34. Roy, T.K.. 1981. Biochemical aspects of host-parasite relationships in plant parasitic nematodes. Proceedings of Indian National Science Academy B 47: 919-936.
  35. Sayed, A.A., and Thomason, I.J.. 1988. Meloidogyne incognita and tomato response to thiamine, ascorbic acid, l-arginine, and l-glutamic acid. Journal of Nematology 20 No. 3: 451.
    [PUBMED]
  36. Sharma, S.B. (Ed.). 1998. The cyst nematodes, Springer Science and Business Media, Berlin.
    [CROSSREF]
  37. South Carolina Department of Agriculture (SCDA).https://agriculture.sc.gov/resources/agriculture-organizations/south-carolina-watermelon/history/.
    [URL]
  38. Thies, J.A., and Levi, A.. 2003. Resistance of watermelon germplasm to the peanut root-knot nematode. HortScience 38: 1417-1421.
    [CROSSREF]
  39. Thies, J.A., and Levi, A.. 2007. Characterization of watermelon (Citrullus lanatus var. citroides) germplasm for resistance to root-knot nematodes. HortScience 42: 1530-1533.
    [CROSSREF]
  40. Thies, J.A., Levi, A., Ariss, J.J., and Hassell, R.. 2015a. RKVL-318, a root-knot nematode-resistant watermelon line as rootstock for grafted watermelon. HortScience 50: 141-142.
    [CROSSREF]
  41. Thies, J.A., Ariss, J., Hassell, R.L., and Levi, A.. 2012. Root-knot nematode resistant rootstocks for grafted watermelon. Acta Horticulture: 201-211.
  42. Thies, J.A., Ariss, J.J., Hassell, R., Buckner, S., and Levi, A.. 2015c. Accessions of Citrullus lanatus var. citroides are valuable rootstocks for grafted watermelon in fields infested with root-knot nematodes. HortScience 50: 4-8.
    [CROSSREF]
  43. Thies, J.A., Ariss, J.J., Hassell, R.L., Olsen, S., Kousik, C.S., and Levi, A.. 2010. Grafting for management of southern root-knot nematode, Meloidogyne incognita, in watermelon. Plant Disease 94: 1195-1199.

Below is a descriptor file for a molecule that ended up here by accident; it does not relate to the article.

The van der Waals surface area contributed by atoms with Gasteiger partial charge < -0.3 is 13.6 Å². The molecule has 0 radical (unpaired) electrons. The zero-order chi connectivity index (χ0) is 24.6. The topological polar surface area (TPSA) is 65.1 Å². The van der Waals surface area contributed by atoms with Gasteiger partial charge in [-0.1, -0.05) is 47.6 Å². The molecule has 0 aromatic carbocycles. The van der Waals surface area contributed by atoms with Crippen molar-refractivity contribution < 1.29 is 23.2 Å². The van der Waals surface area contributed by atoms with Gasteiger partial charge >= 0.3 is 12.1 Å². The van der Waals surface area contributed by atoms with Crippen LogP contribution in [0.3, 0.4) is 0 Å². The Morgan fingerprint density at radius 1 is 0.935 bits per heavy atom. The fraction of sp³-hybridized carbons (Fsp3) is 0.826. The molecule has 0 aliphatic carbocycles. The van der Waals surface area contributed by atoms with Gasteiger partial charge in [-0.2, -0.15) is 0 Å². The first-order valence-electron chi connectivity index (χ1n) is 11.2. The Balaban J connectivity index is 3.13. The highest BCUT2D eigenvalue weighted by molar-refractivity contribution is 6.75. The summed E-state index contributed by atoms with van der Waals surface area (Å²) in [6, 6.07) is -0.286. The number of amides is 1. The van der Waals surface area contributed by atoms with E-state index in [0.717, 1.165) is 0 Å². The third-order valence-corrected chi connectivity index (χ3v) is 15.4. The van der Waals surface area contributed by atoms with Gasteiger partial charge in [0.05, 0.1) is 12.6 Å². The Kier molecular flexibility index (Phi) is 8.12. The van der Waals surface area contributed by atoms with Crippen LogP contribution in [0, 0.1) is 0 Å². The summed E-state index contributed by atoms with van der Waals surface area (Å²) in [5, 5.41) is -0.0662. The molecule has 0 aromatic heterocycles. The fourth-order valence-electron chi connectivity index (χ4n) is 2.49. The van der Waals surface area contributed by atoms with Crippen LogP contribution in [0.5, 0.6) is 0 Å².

[CROSSREF]
  44. Thies, J.A., Buckner, S., Horry, M., Hassell, R., Levi, A., and Ariss, J.J.. 2015b. Influence of Citrullus lanatus var. citroides rootstocks and their F1 hybrids on yield and response to root-knot nematode, Meloidogyne incognita, in grafted watermelon. HortScience 50: 9-12.
    [CROSSREF]
  45. U.S. Department of Agriculture. 1993. USDA workshop on alternatives for methyl bromide, (Crystal City, VA), 29 June -1 July 1993.
  46. U.S. Environmental Protection Agency. 2012. www.epa.gov/intpol/index.html
    [URL]
  47. War, A.R., Paulraj, M.G., Ahmad, T., Buhroo, A.A., Hussain, B., Ignacimuthu, S., and Sharma, H.C.. 2012. Mechanisms of plant defense against insect herbivores. Plant Signaling and Behavior 7 No. 10: 1306-1320.
    [CROSSREF]
  48. Wechter, W.P., Kousik, C., McMillan, M., and Levi, A.. 2012b. Identification of resistance to Fusarium oxysporum f. sp. niveum race 2 in Citrullus lanatus var. citroides plant introductions. HortScience 47 No. 3: 334-338.
    [CROSSREF]
  49. Wechter, W.P., Kousik, C.S., Mcmillan, M.L., Farnham, M.W., and Levi, A.. 2012a. Three improved Citrullus lanatus var. citroides lines USVL246-FR2, USVL252-FR2, and USVL335-FR2, with resistance to Fusarium oxysporum f. sp. niveum race 2. Phytopathology 102 No. S4: 133.
  50. Wink, M.. 2003. Evolution of secondary metabolites from an ecological and molecular phylogenetic perspective. Phytochemistry 64 No. 1: 3-19.
    [CROSSREF]
  51. Wu, Y., Jenkins, T., Blunden, G., von Mende, N., and Hankins, S.D.. 1998. Suppression of fecundity of the root-knot nematode, Meloidogyne javanica, in monoxenic cultures of Arabidopsis thaliana treated with an alkaline extract of Ascophyllum nodosum. Journal of Applied Phycology 10 No. 1: 91-94.
    [CROSSREF]
  52. Xia, J., and Wishart, D.S.. 2016. Using MetaboAnalyst 3.0 for comprehensive metabolomics data analysis current protocols in bioinformatics. Current Protocols in Bioinformatics 55: 14.10.1-14.10.91.
    [CROSSREF]
XML PDF Share

FIGURES & TABLES

Supplemental Fig. 1